-You've gained something of a reputation for your starting technique.
Yamagata: I’ve had to really strive to refine my starting technique to make up for my short stature, but it's something I feel confident about. Technique is important to me and it's an area I've always worked hard to improve, ever since I was a child. Even now, I visualize the perfect start in my mind every time I run. A lot can happen between the start and finish line, and I am always thinking of how to break the race up into pieces that are based on my personal condition as well as external conditions like the weather, from the starting line to the 30-meter mark, then the 60-meter mark, and finally the finish line. I think about all kinds of things in those 10 seconds as I try to figure out what’s different when I’ve run a good time.
-When did you first get involved in track and field?
Yamagata: It was in the fourth grade when I happened to participate in a 100-meter dash during a sporting event in Hiroshima. I somehow managed to win despite the fact that I was wearing sneakers and all the other runners had spikes on. The local track and field team immediately invited me to join, which is when I really got my start as a runner.
The next year, I came in eighth at the Nissin Foods Cup, a national track and field tournament for elementary school students. That’s when I first dreamed of becoming the best runner in Japan. For a time, I also considered running hurdles, encouraged by my running coach at the time. When I got home and told my father, he was outraged. I guess he was even more obsessed with the 100-meter dash than I was. [laughs]
I continued to run throughout junior high and high school, and my dream of becoming the fastest 100-meter runner in Japan finally came true as a freshman competing at the National Sports Festival of Japan held in Oita in 2008. I was so happy. I ended up breaking a toe the following year and had to work hard to get back to the level that I'd been performing at. I think I was only able to make a comeback because I'd had a taste of what it's like to be the number one.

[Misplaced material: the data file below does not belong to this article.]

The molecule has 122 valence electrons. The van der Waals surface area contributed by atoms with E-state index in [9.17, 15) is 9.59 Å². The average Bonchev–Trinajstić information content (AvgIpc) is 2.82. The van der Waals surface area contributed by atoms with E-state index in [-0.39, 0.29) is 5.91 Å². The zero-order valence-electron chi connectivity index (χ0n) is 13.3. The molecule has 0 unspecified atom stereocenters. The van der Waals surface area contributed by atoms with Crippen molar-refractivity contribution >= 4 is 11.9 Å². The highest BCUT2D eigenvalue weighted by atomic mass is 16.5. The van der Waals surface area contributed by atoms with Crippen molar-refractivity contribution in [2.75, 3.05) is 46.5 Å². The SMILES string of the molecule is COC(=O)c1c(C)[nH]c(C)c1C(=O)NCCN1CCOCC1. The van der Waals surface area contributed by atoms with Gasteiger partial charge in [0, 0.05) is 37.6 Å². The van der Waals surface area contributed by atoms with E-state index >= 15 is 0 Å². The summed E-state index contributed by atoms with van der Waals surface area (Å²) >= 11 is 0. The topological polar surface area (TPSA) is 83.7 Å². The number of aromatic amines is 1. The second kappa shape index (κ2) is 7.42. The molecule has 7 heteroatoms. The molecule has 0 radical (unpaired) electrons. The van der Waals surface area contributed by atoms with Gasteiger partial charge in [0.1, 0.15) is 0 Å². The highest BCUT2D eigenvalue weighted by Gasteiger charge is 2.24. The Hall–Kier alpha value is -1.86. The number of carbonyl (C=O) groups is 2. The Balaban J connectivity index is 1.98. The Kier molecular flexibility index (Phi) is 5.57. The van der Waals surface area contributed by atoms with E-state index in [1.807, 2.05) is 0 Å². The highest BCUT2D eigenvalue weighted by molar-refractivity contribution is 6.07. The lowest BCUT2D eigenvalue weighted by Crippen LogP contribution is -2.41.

-What made you choose Keio?
Yamagata: As college entrance exams drew closer, I started thinking more about how to approach athletic life at university and knew I needed to go somewhere that would give me the freedom to train the way I wanted to, somewhere that would let me find success on my own terms. Keio was the only university that would afford me that kind of freedom. Once I’d made up my mind, I was all in for Keio and applied through the test-optional admissions policy. I can still remember doing a fist pump in front of my computer when I saw that I’d gotten in. [laughs]
-Did training at Keio turn out the way you’d expected?
Yamagata: It did. Even as a first-year student, I was free to devise my own training regimen. In my first year, I marked a new personal best and the following year ran the 100-meter dash in 10.07 seconds at the 2012 Summer Olympics. That was the peak of my college career. Shortly after that, I suffered an injury and had lower back pain until after I graduated. I finally started running again in 2016 and set the Japanese record for the 100-meter dash during the semi-finals at the Summer Olympics in Rio de Janeiro with a time of 10.05 seconds.
-Other than training and competing, what kind of memories do you have of your college days?
Yamagata: I remember a cycling trip I took down to Okazaki in Aichi Prefecture with my track and field teammates, including my current manager Setagawa. One of our friends’ parents had a house down there. It started snowing as we crossed the mountains in Hakone, which was absolutely miserable at the time, but I can laugh looking back on it now. As far as classes go, I remember learning a lot from Prof. Yutaka Murabayashi’s sports business seminar, where we considered ways of boosting sporting event attendance and coached children’s sports classes. These classes made me realize just how difficult it can be to teach elementary school students. It’s much easier working with high school students because they can understand verbal explanations of specific techniques.